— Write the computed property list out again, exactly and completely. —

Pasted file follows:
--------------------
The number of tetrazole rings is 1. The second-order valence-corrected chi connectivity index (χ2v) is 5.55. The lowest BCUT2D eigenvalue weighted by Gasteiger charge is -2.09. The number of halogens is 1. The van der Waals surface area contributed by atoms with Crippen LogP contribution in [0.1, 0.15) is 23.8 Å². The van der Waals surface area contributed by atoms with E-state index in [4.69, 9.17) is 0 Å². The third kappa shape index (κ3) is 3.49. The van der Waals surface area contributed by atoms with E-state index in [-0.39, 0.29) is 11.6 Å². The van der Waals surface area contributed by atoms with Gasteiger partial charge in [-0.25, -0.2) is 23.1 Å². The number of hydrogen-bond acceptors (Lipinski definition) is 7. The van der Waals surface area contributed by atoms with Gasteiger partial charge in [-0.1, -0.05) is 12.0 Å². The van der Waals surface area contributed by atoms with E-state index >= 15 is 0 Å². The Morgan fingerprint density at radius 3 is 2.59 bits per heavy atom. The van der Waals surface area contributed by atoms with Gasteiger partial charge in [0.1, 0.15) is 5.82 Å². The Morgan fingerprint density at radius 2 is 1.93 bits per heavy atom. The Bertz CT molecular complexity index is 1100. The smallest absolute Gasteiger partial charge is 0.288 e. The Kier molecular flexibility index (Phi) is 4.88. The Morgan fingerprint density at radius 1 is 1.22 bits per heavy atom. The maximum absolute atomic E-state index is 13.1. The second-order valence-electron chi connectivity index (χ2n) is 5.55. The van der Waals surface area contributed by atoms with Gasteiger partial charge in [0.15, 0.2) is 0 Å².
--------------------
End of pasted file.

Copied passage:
The number of tetrazole rings is 1. The second-order valence-corrected chi connectivity index (χ2v) is 5.55. The lowest BCUT2D eigenvalue weighted by Gasteiger charge is -2.09. The number of halogens is 1. The van der Waals surface area contributed by atoms with Crippen LogP contribution in [0.1, 0.15) is 23.8 Å². The van der Waals surface area contributed by atoms with E-state index in [4.69, 9.17) is 0 Å². The third kappa shape index (κ3) is 3.49. The van der Waals surface area contributed by atoms with E-state index in [-0.39, 0.29) is 11.6 Å². The van der Waals surface area contributed by atoms with Gasteiger partial charge in [-0.25, -0.2) is 23.1 Å². The number of hydrogen-bond acceptors (Lipinski definition) is 7. The van der Waals surface area contributed by atoms with Gasteiger partial charge in [-0.1, -0.05) is 12.0 Å². The van der Waals surface area contributed by atoms with E-state index >= 15 is 0 Å². The Morgan fingerprint density at radius 3 is 2.59 bits per heavy atom. The van der Waals surface area contributed by atoms with Gasteiger partial charge in [0.1, 0.15) is 5.82 Å². The Morgan fingerprint density at radius 2 is 1.93 bits per heavy atom. The Bertz CT molecular complexity index is 1100. The smallest absolute Gasteiger partial charge is 0.288 e. The Kier molecular flexibility index (Phi) is 4.88. The Morgan fingerprint density at radius 1 is 1.22 bits per heavy atom. The maximum absolute atomic E-state index is 13.1. The second-order valence-electron chi connectivity index (χ2n) is 5.55. The van der Waals surface area contributed by atoms with Gasteiger partial charge in [0.15, 0.2) is 0 Å².